• Spin Saturdays at Kabira
  • Seeing Obama everywhere – earrings, ring tone of special hire, etc.

My secret love of bodas: Facing fear

8 02 2010

A boda boda is a broken down motorcycle that serves as a form of transportation in Uganda – a ridiculously unsafe option to help you get around.

The drivers are sketchy at best. It is not out of line to smell their breath to see if they’ve been drinking or check their eyes to see if they’re high. Most do not wear helmets and forget about any type of protective gear for driver or passenger. Women either straddle the bike where the exhaust pipe has literally burned a hole in my flip flops (considered safest if you trust your driver and not the other drivers) or sit side saddle if you’re wearing a skirt (easiest to hop off if your driver is reckless). Boda drivers literally weave in and out of cars on the road and excel at zig sagging through traffic jams with turns that often cause knee grazing of other vehicles. They may drive down the wrong way on a street or take to the side of the road where people are walking if it will get you to your destination quicker.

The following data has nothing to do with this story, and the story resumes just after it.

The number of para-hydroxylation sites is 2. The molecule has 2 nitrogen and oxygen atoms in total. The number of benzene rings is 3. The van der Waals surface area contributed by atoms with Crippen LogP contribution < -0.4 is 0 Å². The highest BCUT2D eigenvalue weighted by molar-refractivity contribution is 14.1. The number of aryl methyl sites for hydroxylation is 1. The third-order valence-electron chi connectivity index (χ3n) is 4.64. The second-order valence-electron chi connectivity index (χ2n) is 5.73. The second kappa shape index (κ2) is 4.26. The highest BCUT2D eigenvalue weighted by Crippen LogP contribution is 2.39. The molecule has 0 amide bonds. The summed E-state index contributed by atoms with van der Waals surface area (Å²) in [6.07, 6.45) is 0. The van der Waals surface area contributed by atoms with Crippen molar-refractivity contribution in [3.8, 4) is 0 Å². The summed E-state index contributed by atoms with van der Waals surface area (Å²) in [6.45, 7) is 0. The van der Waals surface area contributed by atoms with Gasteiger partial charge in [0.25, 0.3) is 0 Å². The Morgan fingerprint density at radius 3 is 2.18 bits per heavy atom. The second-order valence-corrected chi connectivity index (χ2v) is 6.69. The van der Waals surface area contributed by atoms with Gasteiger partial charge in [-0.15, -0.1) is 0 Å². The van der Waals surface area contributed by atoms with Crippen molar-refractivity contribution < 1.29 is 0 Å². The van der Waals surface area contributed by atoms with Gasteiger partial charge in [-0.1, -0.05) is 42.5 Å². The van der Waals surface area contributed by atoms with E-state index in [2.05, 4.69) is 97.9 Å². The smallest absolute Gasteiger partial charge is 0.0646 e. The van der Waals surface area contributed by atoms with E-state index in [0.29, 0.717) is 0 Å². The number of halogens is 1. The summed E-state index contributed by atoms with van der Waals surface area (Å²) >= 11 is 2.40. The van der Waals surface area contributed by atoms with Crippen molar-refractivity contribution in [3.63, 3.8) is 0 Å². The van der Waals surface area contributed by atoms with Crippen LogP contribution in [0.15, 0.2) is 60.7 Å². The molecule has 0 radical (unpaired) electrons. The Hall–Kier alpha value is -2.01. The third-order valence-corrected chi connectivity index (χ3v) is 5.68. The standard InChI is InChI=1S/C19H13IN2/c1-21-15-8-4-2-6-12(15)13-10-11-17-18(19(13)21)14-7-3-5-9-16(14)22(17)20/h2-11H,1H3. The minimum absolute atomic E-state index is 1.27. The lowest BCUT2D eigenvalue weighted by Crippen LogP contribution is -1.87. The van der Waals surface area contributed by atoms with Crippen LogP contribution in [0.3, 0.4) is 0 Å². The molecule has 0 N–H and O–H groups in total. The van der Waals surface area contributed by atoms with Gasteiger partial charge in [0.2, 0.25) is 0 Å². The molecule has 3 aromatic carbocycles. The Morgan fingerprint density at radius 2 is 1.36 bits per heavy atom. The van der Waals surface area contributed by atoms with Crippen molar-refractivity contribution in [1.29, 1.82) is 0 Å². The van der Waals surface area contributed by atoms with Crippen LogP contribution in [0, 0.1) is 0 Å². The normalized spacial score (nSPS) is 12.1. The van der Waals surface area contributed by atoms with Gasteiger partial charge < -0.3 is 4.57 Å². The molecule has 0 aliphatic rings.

According to a popular guidebook, 10 people die in boda accidents every day. And according to my friends who work in the hospital here, the majority of patients they see are boda accident related.

There are numerous horror stories of boda drivers scheming to steal bags (one drives past the other and literally grabs the bag from the passenger while the bodas are moving). Right before I came, the American embassy put out a warning indicating that two American women had been attacked (one gang raped and the other violently robbed) after leaving a popular ex-pat bar in the wee hours of the morning.

Why you ask would anyone ever choose to take such a death trap on wheels?

I’m not really sure the answer. I know it is dumb. I know my grandma and Baubie Lu Lu will cringe when they read this (sorry!). I know my program specifically forbids taking them and Peace Corps volunteers are sent home if it is discovered they’ve taken a boda. Yet, I also can admit that I secretly love them. At the end of every ride, I feel a rush and thrill of survival – almost like a runner’s high but without all the sweat and hard work. They’re convenient, cheap and offer an incredible experience.